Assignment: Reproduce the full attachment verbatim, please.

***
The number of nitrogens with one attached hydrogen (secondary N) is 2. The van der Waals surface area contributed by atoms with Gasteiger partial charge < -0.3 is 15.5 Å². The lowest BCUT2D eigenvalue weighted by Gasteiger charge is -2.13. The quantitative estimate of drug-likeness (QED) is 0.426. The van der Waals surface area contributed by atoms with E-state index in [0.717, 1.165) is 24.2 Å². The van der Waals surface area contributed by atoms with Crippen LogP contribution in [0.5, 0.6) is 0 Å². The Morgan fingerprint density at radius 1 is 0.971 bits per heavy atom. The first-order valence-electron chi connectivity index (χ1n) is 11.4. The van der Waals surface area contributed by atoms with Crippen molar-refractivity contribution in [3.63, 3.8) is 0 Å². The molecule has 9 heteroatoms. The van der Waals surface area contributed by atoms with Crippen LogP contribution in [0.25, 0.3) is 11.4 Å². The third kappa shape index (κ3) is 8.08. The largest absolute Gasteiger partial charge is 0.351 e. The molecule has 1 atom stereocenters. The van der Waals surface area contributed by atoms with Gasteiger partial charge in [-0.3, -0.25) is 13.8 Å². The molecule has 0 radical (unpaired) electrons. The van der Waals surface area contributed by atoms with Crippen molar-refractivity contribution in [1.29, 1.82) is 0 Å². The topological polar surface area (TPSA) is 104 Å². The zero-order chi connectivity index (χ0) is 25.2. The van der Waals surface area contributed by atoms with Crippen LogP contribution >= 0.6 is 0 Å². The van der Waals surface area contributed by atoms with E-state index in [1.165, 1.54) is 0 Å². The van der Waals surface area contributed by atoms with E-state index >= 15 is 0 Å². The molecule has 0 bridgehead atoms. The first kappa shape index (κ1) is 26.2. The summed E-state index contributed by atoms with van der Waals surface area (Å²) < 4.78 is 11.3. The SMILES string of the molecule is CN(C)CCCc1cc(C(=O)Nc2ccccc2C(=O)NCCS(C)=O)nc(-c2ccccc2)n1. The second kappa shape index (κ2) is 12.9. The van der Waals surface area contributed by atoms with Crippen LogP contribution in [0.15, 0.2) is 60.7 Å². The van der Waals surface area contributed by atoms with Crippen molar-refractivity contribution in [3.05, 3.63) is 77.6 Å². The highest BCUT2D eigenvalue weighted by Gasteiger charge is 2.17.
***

The number of nitrogens with one attached hydrogen (secondary N) is 2. The van der Waals surface area contributed by atoms with Gasteiger partial charge < -0.3 is 15.5 Å². The lowest BCUT2D eigenvalue weighted by Gasteiger charge is -2.13. The quantitative estimate of drug-likeness (QED) is 0.426. The van der Waals surface area contributed by atoms with E-state index in [0.717, 1.165) is 24.2 Å². The van der Waals surface area contributed by atoms with Crippen LogP contribution in [0.5, 0.6) is 0 Å². The Morgan fingerprint density at radius 1 is 0.971 bits per heavy atom. The first-order valence-electron chi connectivity index (χ1n) is 11.4. The van der Waals surface area contributed by atoms with Crippen molar-refractivity contribution in [3.63, 3.8) is 0 Å². The molecule has 9 heteroatoms. The van der Waals surface area contributed by atoms with Crippen LogP contribution in [0.25, 0.3) is 11.4 Å². The third kappa shape index (κ3) is 8.08. The largest absolute Gasteiger partial charge is 0.351 e. The molecule has 1 atom stereocenters. The van der Waals surface area contributed by atoms with Gasteiger partial charge in [-0.3, -0.25) is 13.8 Å². The molecule has 0 radical (unpaired) electrons. The van der Waals surface area contributed by atoms with Crippen molar-refractivity contribution in [1.29, 1.82) is 0 Å². The topological polar surface area (TPSA) is 104 Å². The zero-order chi connectivity index (χ0) is 25.2. The van der Waals surface area contributed by atoms with Crippen LogP contribution >= 0.6 is 0 Å². The van der Waals surface area contributed by atoms with E-state index in [1.165, 1.54) is 0 Å². The van der Waals surface area contributed by atoms with E-state index >= 15 is 0 Å². The molecule has 0 bridgehead atoms. The first kappa shape index (κ1) is 26.2. The summed E-state index contributed by atoms with van der Waals surface area (Å²) < 4.78 is 11.3. The SMILES string of the molecule is CN(C)CCCc1cc(C(=O)Nc2ccccc2C(=O)NCCS(C)=O)nc(-c2ccccc2)n1. The second kappa shape index (κ2) is 12.9. The van der Waals surface area contributed by atoms with Crippen LogP contribution in [0.15, 0.2) is 60.7 Å². The van der Waals surface area contributed by atoms with Crippen molar-refractivity contribution in [3.05, 3.63) is 77.6 Å². The highest BCUT2D eigenvalue weighted by Gasteiger charge is 2.17.